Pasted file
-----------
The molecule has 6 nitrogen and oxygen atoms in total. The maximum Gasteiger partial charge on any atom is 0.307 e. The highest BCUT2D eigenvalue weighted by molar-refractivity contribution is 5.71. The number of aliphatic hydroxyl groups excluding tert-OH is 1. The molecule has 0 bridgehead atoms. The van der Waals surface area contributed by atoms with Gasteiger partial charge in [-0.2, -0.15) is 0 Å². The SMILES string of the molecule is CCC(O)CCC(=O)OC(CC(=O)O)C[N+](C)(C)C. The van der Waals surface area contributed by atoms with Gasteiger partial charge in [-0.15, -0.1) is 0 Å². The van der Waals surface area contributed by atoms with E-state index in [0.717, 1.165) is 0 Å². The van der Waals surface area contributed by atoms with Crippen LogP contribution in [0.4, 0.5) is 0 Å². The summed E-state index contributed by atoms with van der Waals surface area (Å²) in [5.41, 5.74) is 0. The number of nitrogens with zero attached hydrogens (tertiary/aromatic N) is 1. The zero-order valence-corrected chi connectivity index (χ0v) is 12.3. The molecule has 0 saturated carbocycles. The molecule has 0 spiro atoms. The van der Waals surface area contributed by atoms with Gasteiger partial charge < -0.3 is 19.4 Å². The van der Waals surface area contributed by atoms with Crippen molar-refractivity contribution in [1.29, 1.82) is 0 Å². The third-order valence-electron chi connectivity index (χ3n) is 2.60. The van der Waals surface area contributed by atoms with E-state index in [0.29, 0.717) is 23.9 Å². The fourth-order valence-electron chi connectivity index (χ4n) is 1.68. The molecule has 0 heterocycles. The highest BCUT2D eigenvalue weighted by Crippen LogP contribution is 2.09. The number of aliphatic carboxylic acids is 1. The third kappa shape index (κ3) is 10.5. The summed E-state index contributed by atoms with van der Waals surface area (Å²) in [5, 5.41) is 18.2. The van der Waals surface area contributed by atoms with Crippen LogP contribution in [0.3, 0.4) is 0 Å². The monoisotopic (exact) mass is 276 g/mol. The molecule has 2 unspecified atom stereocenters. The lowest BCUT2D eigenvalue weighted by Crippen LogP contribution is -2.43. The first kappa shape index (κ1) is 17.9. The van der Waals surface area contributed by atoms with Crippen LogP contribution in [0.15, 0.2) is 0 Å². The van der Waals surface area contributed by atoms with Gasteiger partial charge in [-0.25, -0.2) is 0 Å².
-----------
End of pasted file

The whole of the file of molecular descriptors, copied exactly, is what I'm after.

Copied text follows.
The molecule has 6 nitrogen and oxygen atoms in total. The maximum Gasteiger partial charge on any atom is 0.307 e. The highest BCUT2D eigenvalue weighted by molar-refractivity contribution is 5.71. The number of aliphatic hydroxyl groups excluding tert-OH is 1. The molecule has 0 bridgehead atoms. The van der Waals surface area contributed by atoms with Gasteiger partial charge in [-0.2, -0.15) is 0 Å². The SMILES string of the molecule is CCC(O)CCC(=O)OC(CC(=O)O)C[N+](C)(C)C. The van der Waals surface area contributed by atoms with Gasteiger partial charge in [-0.15, -0.1) is 0 Å². The van der Waals surface area contributed by atoms with E-state index in [0.717, 1.165) is 0 Å². The van der Waals surface area contributed by atoms with Crippen LogP contribution in [0.4, 0.5) is 0 Å². The summed E-state index contributed by atoms with van der Waals surface area (Å²) in [5.41, 5.74) is 0. The number of nitrogens with zero attached hydrogens (tertiary/aromatic N) is 1. The zero-order valence-corrected chi connectivity index (χ0v) is 12.3. The molecule has 0 saturated carbocycles. The molecule has 0 spiro atoms. The van der Waals surface area contributed by atoms with Gasteiger partial charge < -0.3 is 19.4 Å². The van der Waals surface area contributed by atoms with Crippen molar-refractivity contribution in [1.29, 1.82) is 0 Å². The third-order valence-electron chi connectivity index (χ3n) is 2.60. The van der Waals surface area contributed by atoms with E-state index in [0.29, 0.717) is 23.9 Å². The fourth-order valence-electron chi connectivity index (χ4n) is 1.68. The molecule has 0 heterocycles. The highest BCUT2D eigenvalue weighted by Crippen LogP contribution is 2.09. The number of aliphatic carboxylic acids is 1. The third kappa shape index (κ3) is 10.5. The summed E-state index contributed by atoms with van der Waals surface area (Å²) in [5, 5.41) is 18.2. The van der Waals surface area contributed by atoms with Crippen LogP contribution in [0.3, 0.4) is 0 Å². The monoisotopic (exact) mass is 276 g/mol. The molecule has 2 unspecified atom stereocenters. The lowest BCUT2D eigenvalue weighted by Crippen LogP contribution is -2.43. The first kappa shape index (κ1) is 17.9. The van der Waals surface area contributed by atoms with Crippen LogP contribution in [0.15, 0.2) is 0 Å². The van der Waals surface area contributed by atoms with Gasteiger partial charge in [-0.25, -0.2) is 0 Å².